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Crum RM, Green KM, Storr CL, et al. Depressed Mood in Childhood and Subsequent Alcohol Use Through Adolescence and Young Adulthood. Arch Gen Psychiatry. 2008;65(6):702–712. doi:10.1001/archpsyc.65.6.702
Despite prior evidence supporting cross-sectional associations of depression and alcohol use disorders, there is relatively little prospective data on the temporal association between depressed mood and maladaptive drinking, particularly across extended intervals.
To assess the association between depressed mood in childhood and alcohol use during adolescence and young adulthood by mood level and sex and race/ethnicity subgroups.
Cohort study of individuals observed during late childhood, early adolescence, and young adulthood.
Urban mid-Atlantic region of the United States.
Two successive cohorts of students from 19 elementary schools have been followed up since entry into first grade (1985, cohort I [n = 1196]; 1986, cohort II [n = 1115]). The students were roughly equally divided by sex (48% female) and were predominantly African American (70%). Between 1989 and 1994, annual assessments were performed on students remaining in the public school system, and between 2000 and 2001, approximately 75% participated in an interview at young adulthood (n = 1692).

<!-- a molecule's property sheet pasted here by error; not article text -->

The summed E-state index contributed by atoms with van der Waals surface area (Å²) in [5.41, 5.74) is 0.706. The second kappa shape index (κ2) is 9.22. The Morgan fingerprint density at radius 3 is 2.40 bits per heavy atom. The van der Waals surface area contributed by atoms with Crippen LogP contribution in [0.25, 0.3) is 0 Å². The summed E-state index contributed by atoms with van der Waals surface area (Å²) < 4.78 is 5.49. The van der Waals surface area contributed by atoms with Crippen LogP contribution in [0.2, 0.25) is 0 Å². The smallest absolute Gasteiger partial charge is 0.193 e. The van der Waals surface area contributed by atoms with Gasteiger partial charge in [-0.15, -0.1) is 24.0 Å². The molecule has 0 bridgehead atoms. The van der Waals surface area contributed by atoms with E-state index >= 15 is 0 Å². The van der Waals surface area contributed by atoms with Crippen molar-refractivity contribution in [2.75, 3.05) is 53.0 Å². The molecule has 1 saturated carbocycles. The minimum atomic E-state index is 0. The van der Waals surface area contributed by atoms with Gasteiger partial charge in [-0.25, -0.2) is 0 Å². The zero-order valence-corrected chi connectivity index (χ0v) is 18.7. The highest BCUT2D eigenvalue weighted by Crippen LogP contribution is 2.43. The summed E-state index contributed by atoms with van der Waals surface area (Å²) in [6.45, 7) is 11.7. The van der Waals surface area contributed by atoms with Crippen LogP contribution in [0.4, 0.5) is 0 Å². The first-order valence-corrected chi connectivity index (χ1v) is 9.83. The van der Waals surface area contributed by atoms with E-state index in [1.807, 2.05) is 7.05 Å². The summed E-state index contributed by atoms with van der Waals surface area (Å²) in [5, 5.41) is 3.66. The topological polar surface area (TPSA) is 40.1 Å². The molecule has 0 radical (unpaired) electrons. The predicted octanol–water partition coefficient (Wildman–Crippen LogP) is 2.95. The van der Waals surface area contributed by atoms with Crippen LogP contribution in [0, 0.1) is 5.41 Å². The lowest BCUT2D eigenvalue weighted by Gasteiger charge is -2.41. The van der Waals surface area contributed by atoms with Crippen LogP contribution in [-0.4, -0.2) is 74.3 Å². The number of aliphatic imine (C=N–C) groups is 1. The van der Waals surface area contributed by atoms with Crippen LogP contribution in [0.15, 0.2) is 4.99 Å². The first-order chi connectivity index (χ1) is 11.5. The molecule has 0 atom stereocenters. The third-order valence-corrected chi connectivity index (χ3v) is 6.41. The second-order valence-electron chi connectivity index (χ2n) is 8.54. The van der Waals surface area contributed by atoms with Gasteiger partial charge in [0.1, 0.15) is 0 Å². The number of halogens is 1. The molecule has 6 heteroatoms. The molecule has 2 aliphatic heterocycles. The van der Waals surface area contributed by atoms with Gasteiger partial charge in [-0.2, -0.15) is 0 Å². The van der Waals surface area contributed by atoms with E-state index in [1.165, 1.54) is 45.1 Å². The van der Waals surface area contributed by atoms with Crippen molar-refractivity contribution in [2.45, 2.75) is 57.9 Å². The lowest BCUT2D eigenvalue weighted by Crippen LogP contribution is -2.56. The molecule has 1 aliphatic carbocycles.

Main Outcome Measures
Among participants who reported having used alcohol, Cox and multinomial regression analyses were used to assess the association of childhood mood level, as measured by a depression symptom screener, with each alcohol outcome (incident alcohol intoxication, incident alcohol-related problems, and DSM-IV alcohol abuse and dependence).
In adjusted regression analyses among those who drank alcohol, a high level of childhood depressed mood was associated with an earlier onset and increased risk of alcohol intoxication, alcohol-related problems during late childhood and early adolescence, and development of DSM-IV alcohol dependence in young adulthood.
Early manifestations associated with possible depressive conditions in childhood helped predict and account for subsequent alcohol involvement extending across life stages from childhood through young adulthood.
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